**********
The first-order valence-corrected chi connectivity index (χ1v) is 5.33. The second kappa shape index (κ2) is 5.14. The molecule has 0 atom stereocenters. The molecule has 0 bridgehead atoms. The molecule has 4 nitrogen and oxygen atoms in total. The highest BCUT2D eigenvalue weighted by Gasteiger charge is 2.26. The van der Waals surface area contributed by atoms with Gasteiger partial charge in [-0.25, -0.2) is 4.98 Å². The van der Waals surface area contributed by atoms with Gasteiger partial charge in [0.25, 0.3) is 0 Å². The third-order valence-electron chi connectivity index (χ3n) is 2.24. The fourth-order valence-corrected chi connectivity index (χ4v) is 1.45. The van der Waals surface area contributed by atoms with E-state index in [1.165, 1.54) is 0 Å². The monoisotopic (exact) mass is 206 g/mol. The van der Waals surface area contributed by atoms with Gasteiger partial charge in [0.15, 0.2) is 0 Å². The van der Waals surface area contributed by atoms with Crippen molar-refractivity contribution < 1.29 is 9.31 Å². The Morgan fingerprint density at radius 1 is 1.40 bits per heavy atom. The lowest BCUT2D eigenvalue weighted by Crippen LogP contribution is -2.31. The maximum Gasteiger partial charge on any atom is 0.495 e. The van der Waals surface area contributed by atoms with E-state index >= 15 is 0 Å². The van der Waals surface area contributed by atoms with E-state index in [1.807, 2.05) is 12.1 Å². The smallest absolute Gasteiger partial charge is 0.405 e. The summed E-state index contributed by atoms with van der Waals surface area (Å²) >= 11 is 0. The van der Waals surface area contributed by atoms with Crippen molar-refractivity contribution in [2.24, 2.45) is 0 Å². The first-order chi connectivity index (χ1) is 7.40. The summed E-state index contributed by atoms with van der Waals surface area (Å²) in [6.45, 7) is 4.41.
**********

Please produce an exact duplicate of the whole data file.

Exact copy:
The first-order valence-corrected chi connectivity index (χ1v) is 5.33. The second kappa shape index (κ2) is 5.14. The molecule has 0 atom stereocenters. The molecule has 0 bridgehead atoms. The molecule has 4 nitrogen and oxygen atoms in total. The highest BCUT2D eigenvalue weighted by Gasteiger charge is 2.26. The van der Waals surface area contributed by atoms with Gasteiger partial charge in [-0.25, -0.2) is 4.98 Å². The van der Waals surface area contributed by atoms with Gasteiger partial charge in [0.25, 0.3) is 0 Å². The third-order valence-electron chi connectivity index (χ3n) is 2.24. The fourth-order valence-corrected chi connectivity index (χ4v) is 1.45. The van der Waals surface area contributed by atoms with E-state index in [1.165, 1.54) is 0 Å². The monoisotopic (exact) mass is 206 g/mol. The van der Waals surface area contributed by atoms with Gasteiger partial charge in [0.15, 0.2) is 0 Å². The van der Waals surface area contributed by atoms with Crippen molar-refractivity contribution < 1.29 is 9.31 Å². The Morgan fingerprint density at radius 1 is 1.40 bits per heavy atom. The lowest BCUT2D eigenvalue weighted by Crippen LogP contribution is -2.31. The maximum Gasteiger partial charge on any atom is 0.495 e. The van der Waals surface area contributed by atoms with E-state index >= 15 is 0 Å². The van der Waals surface area contributed by atoms with E-state index in [1.807, 2.05) is 12.1 Å². The smallest absolute Gasteiger partial charge is 0.405 e. The summed E-state index contributed by atoms with van der Waals surface area (Å²) >= 11 is 0. The van der Waals surface area contributed by atoms with Crippen molar-refractivity contribution in [2.24, 2.45) is 0 Å². The first-order chi connectivity index (χ1) is 7.40. The summed E-state index contributed by atoms with van der Waals surface area (Å²) in [6.45, 7) is 4.41.